I thought it would be nice to clarify the previous post with some plots. Take a simple Poisson matrix of size with entries on the diagonals. We know its eigenvalues are all concentrated in the interval on the real line.
As a preliminary note: I’m not exploiting the symmetry of the matrix in my code. I want to test it on general matrices as well.
At any rate, in Julia we generate this Poisson matrix as
Sometimes Jacobi-Davidson’s search space is initialized with the search space of Arnoldi’s method, namely a Krylov subspace with a random initial vector :
The well-known Arnoldi decomposition gives us an orthonormal matrix whose columns span the search space, and a Hessenberg matrix of size . In Julia we can generate these using
Now the ordinary Ritz values are obtained by solving the small eigenvalue problem
Here the square matrix is with its last row removed. We can compute and plot the Ritz values for each iteration as follows:
What we get is something like
On the vertical axis we have the iteration (or size of our search space), and horizontally we have the real line. The black stars are the actual eigenvalues, while the green crosses the Ritz values. Now if we were to target interior eigenvalues near , we can clearly see that many Ritz values start out near this target, but actually converge away from it. This is undesirable for restarts.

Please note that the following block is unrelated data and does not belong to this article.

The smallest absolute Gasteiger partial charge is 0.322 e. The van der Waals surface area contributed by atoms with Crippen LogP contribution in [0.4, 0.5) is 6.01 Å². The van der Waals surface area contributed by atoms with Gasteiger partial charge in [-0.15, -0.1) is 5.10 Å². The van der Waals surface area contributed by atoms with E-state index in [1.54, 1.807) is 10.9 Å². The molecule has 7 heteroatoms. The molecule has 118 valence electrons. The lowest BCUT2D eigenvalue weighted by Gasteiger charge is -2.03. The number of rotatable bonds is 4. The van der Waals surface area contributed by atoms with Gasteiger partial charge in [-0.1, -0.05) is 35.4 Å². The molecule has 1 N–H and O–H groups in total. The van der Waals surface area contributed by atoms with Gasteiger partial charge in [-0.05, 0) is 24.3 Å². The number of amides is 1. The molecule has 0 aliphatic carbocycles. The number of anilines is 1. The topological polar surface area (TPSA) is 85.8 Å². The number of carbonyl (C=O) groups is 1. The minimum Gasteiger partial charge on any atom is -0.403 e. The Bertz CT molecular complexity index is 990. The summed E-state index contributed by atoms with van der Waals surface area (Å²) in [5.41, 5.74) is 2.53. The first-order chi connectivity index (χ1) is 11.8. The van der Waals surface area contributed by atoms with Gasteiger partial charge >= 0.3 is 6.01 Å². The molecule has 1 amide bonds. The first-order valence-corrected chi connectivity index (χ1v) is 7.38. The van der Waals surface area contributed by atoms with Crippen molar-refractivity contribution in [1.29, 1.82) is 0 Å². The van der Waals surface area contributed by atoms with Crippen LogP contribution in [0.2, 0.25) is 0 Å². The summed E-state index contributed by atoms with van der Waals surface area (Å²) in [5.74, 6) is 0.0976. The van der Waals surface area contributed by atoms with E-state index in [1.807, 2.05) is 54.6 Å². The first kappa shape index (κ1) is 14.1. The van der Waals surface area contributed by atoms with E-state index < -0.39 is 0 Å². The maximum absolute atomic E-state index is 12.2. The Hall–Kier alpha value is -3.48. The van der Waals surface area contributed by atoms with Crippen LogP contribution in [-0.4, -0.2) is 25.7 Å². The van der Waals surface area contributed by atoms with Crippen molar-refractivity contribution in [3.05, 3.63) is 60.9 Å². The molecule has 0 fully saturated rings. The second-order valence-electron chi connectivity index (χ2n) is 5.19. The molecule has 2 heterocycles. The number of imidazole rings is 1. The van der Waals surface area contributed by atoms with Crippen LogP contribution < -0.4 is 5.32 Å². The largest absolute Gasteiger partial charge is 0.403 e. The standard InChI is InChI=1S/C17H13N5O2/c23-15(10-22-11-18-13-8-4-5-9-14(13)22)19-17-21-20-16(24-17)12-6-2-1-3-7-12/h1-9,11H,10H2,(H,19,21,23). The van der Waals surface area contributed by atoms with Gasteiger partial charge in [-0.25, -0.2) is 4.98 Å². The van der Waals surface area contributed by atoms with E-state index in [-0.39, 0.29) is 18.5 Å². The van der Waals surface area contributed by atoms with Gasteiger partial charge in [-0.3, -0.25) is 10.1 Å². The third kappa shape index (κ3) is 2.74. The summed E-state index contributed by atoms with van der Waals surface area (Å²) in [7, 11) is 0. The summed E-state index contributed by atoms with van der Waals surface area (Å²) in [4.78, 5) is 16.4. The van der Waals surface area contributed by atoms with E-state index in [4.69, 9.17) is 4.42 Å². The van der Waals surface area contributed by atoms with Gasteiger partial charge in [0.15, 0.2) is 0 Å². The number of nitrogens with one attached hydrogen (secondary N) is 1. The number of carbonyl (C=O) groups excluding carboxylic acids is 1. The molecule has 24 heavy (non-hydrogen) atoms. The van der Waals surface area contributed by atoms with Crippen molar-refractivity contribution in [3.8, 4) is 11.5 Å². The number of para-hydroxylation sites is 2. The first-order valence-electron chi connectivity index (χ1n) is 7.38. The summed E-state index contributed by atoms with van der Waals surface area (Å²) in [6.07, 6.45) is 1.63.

Enter harmonic Ritz values. As shown in the previous post harmonic Ritz values satisfy the Petrov-Galerkin condition
Now it’s not hard to verify we can write for . Note that the Hessenberg matrix is not square, but by abuse of notation I mean that must be substracted from the diagonal of the Hessenberg matrix. Some more work shows that the Petrov-Galerkin condition is equivalent to solving the generalized eigenvalue problem
This can be implemented using:
And produces harmonic Ritz values like this
The point is that harmonic Ritz values come close to our target only when they converge to an eigenvalue near .
For restarts this means that retaining harmonic Ritz vectors with harmonic Ritz values close to will be a good strategy. In sharp contrast with ordinary Ritz values, where lots of Ritz values near our target are useless to retain, since they are on their way converging to exterior eigenvalues.